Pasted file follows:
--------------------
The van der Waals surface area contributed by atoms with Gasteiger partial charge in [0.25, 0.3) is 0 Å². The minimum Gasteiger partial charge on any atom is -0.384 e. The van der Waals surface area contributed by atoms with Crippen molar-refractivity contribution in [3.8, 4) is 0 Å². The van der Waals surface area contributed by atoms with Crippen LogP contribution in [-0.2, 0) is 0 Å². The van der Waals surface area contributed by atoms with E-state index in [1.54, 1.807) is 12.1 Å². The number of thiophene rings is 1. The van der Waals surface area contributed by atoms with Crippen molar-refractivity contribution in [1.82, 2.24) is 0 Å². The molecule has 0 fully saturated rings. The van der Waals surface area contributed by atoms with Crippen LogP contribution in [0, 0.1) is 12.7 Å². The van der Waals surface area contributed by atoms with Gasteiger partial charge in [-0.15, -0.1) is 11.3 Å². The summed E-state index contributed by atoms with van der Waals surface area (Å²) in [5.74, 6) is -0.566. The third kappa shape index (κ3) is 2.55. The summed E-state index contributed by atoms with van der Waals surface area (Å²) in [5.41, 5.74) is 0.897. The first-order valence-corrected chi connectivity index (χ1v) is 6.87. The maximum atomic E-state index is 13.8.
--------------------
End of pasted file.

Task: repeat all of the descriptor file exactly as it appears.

The van der Waals surface area contributed by atoms with Gasteiger partial charge in [0.25, 0.3) is 0 Å². The minimum Gasteiger partial charge on any atom is -0.384 e. The van der Waals surface area contributed by atoms with Crippen molar-refractivity contribution in [3.8, 4) is 0 Å². The van der Waals surface area contributed by atoms with Crippen LogP contribution in [-0.2, 0) is 0 Å². The van der Waals surface area contributed by atoms with E-state index in [1.54, 1.807) is 12.1 Å². The number of thiophene rings is 1. The van der Waals surface area contributed by atoms with Crippen molar-refractivity contribution in [1.82, 2.24) is 0 Å². The molecule has 0 fully saturated rings. The van der Waals surface area contributed by atoms with Crippen LogP contribution in [0, 0.1) is 12.7 Å². The van der Waals surface area contributed by atoms with Gasteiger partial charge in [-0.15, -0.1) is 11.3 Å². The summed E-state index contributed by atoms with van der Waals surface area (Å²) in [5.74, 6) is -0.566. The third kappa shape index (κ3) is 2.55. The summed E-state index contributed by atoms with van der Waals surface area (Å²) in [5.41, 5.74) is 0.897. The first-order valence-corrected chi connectivity index (χ1v) is 6.87. The maximum atomic E-state index is 13.8.